Watching this “reseller” documentary is fitting for a #tbt. I know most will view the piece as an introspective on hypebeast thirst but I’ve digested the videos as a blast-from-the-past and reflection on how much this game’s changed. But first off, I won’t front like I’ve never flipped anything. In fact, I’ve done my share of “reselling”. However, I’ve never lined up with dreams of posting for eBay wealth. Most of everything I’ve sold has been a result of simply unloading what I didn’t need, hooking up friends, or even buyers remorse. But more on that later.

So what do you mean the game’s changed? To sum it up, the major difference between now and the past was who actually lived the life vs who emulated it. Sneaker culture, streetwear, and its associated brands all came together because that was the culture you lived, not because it was the look you wanted to front. But unfortunately, that’s what I see today. The appearance without the knowledge or history backing it. I’m talking about life experience and how that culture built you from the ground up. For me, I can easily say it was skateboarding and Hip Hop music. I feel both of these areas shaped the streetwear game in major ways today’s cats don’t realize. Skating and Hip Hop exposed me to brands such as Conart to X-Large to even Stussy during their rasta/surf era.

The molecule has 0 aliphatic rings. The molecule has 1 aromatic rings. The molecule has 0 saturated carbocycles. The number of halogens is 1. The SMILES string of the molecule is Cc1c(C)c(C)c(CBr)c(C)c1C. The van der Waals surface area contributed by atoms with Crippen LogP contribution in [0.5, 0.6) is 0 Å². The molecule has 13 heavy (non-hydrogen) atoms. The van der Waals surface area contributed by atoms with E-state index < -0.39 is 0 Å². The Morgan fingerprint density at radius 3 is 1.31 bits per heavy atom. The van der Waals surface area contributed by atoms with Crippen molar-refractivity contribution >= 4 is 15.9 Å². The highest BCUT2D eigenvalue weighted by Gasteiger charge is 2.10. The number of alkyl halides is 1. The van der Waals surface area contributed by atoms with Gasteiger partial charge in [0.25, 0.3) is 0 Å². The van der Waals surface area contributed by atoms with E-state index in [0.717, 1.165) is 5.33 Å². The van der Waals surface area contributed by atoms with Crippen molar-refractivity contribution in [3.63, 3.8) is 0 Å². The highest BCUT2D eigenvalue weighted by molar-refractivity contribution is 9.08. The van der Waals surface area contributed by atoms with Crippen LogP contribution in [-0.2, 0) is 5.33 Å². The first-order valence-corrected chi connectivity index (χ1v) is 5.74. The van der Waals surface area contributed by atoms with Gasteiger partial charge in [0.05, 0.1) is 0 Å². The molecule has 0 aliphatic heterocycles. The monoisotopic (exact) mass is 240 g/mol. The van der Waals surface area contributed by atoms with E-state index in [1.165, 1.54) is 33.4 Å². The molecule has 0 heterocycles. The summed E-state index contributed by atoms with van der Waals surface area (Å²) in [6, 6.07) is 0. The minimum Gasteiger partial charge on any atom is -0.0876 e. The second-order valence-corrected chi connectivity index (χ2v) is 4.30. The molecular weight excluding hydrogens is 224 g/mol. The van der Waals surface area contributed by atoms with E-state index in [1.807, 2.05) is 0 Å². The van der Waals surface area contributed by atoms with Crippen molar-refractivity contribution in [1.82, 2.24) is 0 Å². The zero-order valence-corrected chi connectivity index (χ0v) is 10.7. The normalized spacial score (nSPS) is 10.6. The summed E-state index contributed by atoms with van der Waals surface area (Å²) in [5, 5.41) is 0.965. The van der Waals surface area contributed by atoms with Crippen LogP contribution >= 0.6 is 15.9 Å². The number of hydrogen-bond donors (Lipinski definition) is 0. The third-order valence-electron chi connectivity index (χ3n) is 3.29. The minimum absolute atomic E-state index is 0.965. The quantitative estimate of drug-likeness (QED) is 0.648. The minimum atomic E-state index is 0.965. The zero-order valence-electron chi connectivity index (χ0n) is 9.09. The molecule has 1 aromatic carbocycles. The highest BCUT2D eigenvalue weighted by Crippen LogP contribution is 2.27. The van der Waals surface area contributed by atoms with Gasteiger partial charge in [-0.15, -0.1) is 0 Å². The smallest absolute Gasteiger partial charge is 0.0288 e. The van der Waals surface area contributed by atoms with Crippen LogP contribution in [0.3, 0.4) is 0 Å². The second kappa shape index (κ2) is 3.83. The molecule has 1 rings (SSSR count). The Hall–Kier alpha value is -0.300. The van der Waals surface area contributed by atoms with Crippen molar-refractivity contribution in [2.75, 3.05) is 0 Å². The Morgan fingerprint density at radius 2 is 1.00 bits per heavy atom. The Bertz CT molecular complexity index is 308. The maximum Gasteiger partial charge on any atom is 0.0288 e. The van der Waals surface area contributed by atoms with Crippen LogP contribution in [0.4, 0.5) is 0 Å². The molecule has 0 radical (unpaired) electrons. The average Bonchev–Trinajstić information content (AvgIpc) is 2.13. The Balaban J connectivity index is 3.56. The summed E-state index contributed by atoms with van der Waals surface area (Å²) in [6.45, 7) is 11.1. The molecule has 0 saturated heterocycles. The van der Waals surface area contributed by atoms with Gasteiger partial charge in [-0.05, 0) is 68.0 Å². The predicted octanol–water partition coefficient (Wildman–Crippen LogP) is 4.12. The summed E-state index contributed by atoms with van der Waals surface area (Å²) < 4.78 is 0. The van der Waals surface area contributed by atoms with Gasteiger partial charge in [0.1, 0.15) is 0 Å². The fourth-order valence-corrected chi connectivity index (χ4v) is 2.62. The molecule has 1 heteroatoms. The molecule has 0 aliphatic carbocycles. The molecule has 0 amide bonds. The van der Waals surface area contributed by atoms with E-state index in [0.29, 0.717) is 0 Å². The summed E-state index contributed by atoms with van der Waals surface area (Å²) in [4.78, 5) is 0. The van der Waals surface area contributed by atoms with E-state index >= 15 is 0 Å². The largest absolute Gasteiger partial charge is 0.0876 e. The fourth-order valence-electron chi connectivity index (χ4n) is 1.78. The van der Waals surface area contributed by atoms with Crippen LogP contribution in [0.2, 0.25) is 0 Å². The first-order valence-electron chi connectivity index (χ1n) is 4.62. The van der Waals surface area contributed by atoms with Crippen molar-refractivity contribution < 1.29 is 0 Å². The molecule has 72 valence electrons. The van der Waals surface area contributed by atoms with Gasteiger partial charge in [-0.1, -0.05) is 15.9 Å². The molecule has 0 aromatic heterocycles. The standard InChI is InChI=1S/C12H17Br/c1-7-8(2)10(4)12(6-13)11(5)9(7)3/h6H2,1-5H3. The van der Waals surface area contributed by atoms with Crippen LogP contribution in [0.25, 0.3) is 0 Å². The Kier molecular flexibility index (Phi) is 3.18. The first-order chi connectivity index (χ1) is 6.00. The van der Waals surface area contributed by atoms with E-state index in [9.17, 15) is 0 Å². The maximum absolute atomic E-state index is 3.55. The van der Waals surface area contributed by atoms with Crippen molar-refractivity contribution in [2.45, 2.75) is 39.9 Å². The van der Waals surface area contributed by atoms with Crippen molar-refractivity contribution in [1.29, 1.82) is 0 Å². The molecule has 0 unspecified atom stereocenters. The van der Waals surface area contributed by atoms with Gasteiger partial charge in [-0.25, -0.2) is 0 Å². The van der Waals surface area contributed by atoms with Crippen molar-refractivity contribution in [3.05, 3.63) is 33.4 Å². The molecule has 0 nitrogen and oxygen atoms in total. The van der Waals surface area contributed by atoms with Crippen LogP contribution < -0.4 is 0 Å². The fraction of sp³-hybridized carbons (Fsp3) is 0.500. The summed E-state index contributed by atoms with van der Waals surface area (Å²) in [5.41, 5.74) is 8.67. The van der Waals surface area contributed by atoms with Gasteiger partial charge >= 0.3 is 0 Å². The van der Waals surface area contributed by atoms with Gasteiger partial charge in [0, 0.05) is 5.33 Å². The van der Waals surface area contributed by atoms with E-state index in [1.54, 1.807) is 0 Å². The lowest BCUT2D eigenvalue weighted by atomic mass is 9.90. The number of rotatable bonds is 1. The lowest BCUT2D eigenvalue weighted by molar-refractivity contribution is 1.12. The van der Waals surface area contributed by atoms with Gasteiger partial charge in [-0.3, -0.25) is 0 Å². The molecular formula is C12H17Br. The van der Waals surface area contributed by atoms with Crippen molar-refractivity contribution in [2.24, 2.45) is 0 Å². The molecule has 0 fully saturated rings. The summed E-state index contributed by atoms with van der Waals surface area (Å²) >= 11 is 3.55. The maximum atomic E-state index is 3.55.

It was about personal connections and those were mine.

These same connections had me feeling ways about sneakers. More specifically, that feeling I got when I held a fresh pair of military 4s and begged my parents for it. Or maybe it was the constant Spike Lee voice in my head telling me “it’s gotta be the shoes”? Whatever the case was, these were my personal stories and how I lived that life.


Question is, where is that today? Watching the Complex documentary, I don’t see any stories relating to their love of the game and why they’re in it. And that’s what perpetuates the underlying problem of resellers in their film. We have a proliferation of hypebeasts creating a demand for a product they have absolutely no clue or connection to. Enter the reseller. The economic supply and demand answer to this lifeless culture. When Nike launched their inaugural retro program in the late 90s it was a god-send for kicks-fiends world-wide. No line-ups, no re-selling, just straight up cop if you were down. That’s the heritage right there and that’s the heritage we’re missing today.


Were you really about that life? Forums such as NT and SF soon emerged, which was cool because heads still traveled to be true grail hunters. And if you really fiended, you would refer to Japanese magazines such as Boon or Street Jack to satiate your appetite. No blogs, online Supreme shops, and the word “hypebeast” had not become part of the cultural vernacular, yet. Reflecting on today, its all just mind-boggling and perhaps even trivial. So with that said, I hope you take the time to watch the Complex documentary and perhaps reflect what exactly the culture you prescribe to be a part of really means to you. Let me know in the comments below how you feel about the current state of fashion and sneakers. If this article hit home or not? and how you feel about resellers.